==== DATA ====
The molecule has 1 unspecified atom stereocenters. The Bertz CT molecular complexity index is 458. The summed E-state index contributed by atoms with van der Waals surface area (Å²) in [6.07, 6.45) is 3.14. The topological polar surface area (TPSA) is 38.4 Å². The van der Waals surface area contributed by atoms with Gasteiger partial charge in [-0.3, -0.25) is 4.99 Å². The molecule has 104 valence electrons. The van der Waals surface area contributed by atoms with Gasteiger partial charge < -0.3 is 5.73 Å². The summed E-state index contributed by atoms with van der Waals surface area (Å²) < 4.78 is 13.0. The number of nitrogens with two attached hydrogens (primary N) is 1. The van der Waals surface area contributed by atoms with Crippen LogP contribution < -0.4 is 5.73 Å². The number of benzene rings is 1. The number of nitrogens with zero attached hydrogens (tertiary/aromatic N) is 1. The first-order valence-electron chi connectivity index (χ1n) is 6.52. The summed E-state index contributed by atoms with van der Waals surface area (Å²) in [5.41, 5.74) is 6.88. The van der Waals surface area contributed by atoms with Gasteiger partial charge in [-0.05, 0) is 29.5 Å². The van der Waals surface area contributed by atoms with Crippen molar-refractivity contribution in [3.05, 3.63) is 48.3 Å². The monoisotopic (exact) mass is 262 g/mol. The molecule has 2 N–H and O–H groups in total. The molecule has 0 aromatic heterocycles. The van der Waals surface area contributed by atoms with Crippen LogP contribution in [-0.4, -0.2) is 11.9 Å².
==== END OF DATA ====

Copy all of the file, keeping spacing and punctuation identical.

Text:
The molecule has 1 unspecified atom stereocenters. The Bertz CT molecular complexity index is 458. The summed E-state index contributed by atoms with van der Waals surface area (Å²) in [6.07, 6.45) is 3.14. The topological polar surface area (TPSA) is 38.4 Å². The van der Waals surface area contributed by atoms with Gasteiger partial charge in [-0.3, -0.25) is 4.99 Å². The molecule has 104 valence electrons. The van der Waals surface area contributed by atoms with Gasteiger partial charge < -0.3 is 5.73 Å². The summed E-state index contributed by atoms with van der Waals surface area (Å²) < 4.78 is 13.0. The number of nitrogens with two attached hydrogens (primary N) is 1. The van der Waals surface area contributed by atoms with Crippen LogP contribution < -0.4 is 5.73 Å². The number of benzene rings is 1. The number of nitrogens with zero attached hydrogens (tertiary/aromatic N) is 1. The first-order valence-electron chi connectivity index (χ1n) is 6.52. The summed E-state index contributed by atoms with van der Waals surface area (Å²) in [5.41, 5.74) is 6.88. The van der Waals surface area contributed by atoms with Gasteiger partial charge in [-0.05, 0) is 29.5 Å². The van der Waals surface area contributed by atoms with Crippen molar-refractivity contribution in [3.05, 3.63) is 48.3 Å². The monoisotopic (exact) mass is 262 g/mol. The molecule has 2 N–H and O–H groups in total. The molecule has 0 aromatic heterocycles. The van der Waals surface area contributed by atoms with Crippen LogP contribution in [-0.4, -0.2) is 11.9 Å².